Take a piece of plate or sheet metal and perforate it a bunch so quenchant flows through it, then give it peg legs on each corner so the feet are on the bottom of the tank and the plate sits under the surface at the depth of edge you want to quench. Dunk the tip of your blade until it hits the plate and rock the blade down into the quench till the edge is sitting on the plate, then slowly rock up and down just enough to keep re-dunking the tip if it ends up above the waterline when the blade is down.

That should help keep the quench line sharper. Wayne Goddard suggests using all-thread for the legs to make them height adjustable...

 

Never heard of anyone doing a clay coat AND an edge quench, but I wonder if that would work to have the benefit of the partial quench yet still give a normal looking hamon instead of the straight line??? Questions, questions and more questions...fun ain't it? :D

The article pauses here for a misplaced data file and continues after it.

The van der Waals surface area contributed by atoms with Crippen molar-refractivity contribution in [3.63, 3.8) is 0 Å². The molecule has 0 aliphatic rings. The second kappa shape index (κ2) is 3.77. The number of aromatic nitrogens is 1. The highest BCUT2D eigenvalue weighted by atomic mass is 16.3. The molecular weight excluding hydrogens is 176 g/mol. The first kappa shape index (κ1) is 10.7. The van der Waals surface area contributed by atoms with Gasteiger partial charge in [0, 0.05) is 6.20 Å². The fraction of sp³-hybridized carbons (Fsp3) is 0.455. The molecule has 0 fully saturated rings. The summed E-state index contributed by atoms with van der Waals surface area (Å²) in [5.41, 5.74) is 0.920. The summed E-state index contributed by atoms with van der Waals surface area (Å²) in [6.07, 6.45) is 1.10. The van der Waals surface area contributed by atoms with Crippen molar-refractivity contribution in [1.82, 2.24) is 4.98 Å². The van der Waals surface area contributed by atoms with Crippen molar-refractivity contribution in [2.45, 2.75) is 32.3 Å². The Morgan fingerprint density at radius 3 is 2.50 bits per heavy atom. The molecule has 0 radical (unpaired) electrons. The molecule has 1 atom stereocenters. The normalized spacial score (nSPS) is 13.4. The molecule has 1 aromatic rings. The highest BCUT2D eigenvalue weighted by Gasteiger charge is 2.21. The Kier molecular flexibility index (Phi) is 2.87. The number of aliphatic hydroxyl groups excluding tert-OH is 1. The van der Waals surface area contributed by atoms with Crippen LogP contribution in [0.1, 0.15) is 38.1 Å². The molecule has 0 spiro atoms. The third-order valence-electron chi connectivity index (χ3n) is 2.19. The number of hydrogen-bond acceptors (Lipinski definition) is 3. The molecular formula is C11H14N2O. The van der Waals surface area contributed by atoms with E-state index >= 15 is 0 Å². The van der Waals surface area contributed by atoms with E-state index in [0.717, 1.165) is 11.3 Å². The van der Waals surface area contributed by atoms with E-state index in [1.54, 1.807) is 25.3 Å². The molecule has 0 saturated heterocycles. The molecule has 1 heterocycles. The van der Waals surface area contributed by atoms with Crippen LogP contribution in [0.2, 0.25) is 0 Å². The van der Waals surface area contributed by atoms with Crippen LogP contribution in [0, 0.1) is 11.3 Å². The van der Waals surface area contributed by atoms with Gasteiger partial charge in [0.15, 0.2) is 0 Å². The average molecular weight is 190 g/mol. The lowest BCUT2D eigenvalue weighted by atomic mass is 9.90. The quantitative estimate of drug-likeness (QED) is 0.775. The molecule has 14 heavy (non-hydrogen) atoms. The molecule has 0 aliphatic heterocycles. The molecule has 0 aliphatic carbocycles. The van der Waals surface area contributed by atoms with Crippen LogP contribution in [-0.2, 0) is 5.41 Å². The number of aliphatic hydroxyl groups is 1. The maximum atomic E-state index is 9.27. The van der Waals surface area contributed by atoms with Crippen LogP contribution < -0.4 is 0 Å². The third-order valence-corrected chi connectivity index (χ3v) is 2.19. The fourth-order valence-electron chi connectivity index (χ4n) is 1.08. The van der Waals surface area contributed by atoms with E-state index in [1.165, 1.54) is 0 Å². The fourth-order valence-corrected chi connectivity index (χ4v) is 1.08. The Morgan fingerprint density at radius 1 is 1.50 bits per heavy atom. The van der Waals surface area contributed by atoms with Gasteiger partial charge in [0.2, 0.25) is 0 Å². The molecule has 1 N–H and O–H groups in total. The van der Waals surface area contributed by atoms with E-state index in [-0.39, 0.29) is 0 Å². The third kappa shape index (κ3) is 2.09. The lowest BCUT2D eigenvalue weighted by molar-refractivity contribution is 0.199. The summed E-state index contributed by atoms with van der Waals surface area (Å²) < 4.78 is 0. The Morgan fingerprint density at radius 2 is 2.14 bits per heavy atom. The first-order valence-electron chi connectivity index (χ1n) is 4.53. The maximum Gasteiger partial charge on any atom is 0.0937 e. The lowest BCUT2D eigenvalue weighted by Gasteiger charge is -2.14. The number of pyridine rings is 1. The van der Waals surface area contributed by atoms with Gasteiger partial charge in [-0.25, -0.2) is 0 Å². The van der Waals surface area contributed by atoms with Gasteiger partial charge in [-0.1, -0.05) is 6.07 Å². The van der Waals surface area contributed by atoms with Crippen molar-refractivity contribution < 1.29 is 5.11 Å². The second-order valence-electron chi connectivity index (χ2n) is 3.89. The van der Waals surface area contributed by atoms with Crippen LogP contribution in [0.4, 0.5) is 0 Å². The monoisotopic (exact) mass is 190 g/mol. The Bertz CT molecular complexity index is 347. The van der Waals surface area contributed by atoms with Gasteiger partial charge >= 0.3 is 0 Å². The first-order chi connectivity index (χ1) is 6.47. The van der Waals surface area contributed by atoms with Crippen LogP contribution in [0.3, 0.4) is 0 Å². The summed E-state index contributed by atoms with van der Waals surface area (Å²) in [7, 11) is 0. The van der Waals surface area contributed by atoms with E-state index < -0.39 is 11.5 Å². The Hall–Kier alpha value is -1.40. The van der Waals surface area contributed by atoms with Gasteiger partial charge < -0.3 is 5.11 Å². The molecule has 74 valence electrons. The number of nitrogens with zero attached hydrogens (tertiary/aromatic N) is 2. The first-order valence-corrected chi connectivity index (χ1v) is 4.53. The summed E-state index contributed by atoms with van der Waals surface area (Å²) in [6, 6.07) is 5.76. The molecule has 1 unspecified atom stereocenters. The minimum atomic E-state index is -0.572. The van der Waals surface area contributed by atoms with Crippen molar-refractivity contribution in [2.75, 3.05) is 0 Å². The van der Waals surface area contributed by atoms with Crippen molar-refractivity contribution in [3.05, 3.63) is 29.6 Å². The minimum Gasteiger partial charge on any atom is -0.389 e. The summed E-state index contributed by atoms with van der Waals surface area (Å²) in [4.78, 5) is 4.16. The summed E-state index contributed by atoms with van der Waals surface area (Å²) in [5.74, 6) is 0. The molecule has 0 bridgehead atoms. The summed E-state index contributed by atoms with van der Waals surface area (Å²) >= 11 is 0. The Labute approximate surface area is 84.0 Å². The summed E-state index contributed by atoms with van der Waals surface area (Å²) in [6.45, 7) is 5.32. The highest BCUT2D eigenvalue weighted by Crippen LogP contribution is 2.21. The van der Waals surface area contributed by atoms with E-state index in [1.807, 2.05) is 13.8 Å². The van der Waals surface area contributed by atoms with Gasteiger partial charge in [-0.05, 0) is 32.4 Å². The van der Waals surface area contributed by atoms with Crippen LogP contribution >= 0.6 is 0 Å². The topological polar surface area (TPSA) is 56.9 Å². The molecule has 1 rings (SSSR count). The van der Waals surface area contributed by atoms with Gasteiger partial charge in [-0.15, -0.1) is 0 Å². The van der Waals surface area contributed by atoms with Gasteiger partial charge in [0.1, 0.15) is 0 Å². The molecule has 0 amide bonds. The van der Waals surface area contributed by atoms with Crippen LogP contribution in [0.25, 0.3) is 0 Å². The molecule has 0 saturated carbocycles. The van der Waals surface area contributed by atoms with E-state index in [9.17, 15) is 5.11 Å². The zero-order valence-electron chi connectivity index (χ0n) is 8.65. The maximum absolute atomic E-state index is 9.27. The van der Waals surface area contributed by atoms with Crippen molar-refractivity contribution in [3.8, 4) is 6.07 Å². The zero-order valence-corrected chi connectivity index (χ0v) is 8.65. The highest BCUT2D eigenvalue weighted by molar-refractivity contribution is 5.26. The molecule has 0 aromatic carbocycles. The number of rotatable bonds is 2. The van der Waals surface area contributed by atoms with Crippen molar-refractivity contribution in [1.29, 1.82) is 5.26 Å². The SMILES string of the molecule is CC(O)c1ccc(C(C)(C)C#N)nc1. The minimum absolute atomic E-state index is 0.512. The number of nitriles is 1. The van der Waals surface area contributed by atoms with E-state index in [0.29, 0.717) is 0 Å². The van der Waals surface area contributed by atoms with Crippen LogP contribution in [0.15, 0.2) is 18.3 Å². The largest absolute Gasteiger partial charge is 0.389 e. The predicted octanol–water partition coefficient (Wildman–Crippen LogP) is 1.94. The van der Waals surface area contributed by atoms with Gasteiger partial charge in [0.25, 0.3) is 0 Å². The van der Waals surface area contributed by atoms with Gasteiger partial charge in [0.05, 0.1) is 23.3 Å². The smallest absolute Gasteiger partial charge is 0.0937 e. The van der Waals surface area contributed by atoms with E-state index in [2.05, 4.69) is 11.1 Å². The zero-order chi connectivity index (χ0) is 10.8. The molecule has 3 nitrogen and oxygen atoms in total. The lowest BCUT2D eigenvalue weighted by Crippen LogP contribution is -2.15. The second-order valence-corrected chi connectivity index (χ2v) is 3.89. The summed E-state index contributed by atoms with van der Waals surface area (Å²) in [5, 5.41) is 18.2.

James

Link to post
Share on other sites

Did the HT over last night and was able to get a decent sori and the hamon will at least travel under the habaki now. I left the edge very thin (around .020") and was kind of worried during quench, but it worked out fine. I held it in the water for four seconds this time.

 

nv45mg.jpg

 

I'm having a much harder time trying to get the hamon to come out on this one...

Edited by Silent Matt
Link to post
Share on other sites

I'm rather uneducated on polishing and bringing out the hamon, but I sanded the blade to 2000 grit paper, then soaked in hot vinegar for five minutes, followed with more 2000 grit, then rubbing compound. I did this five or six times. Please enlighten me on the best way to do this...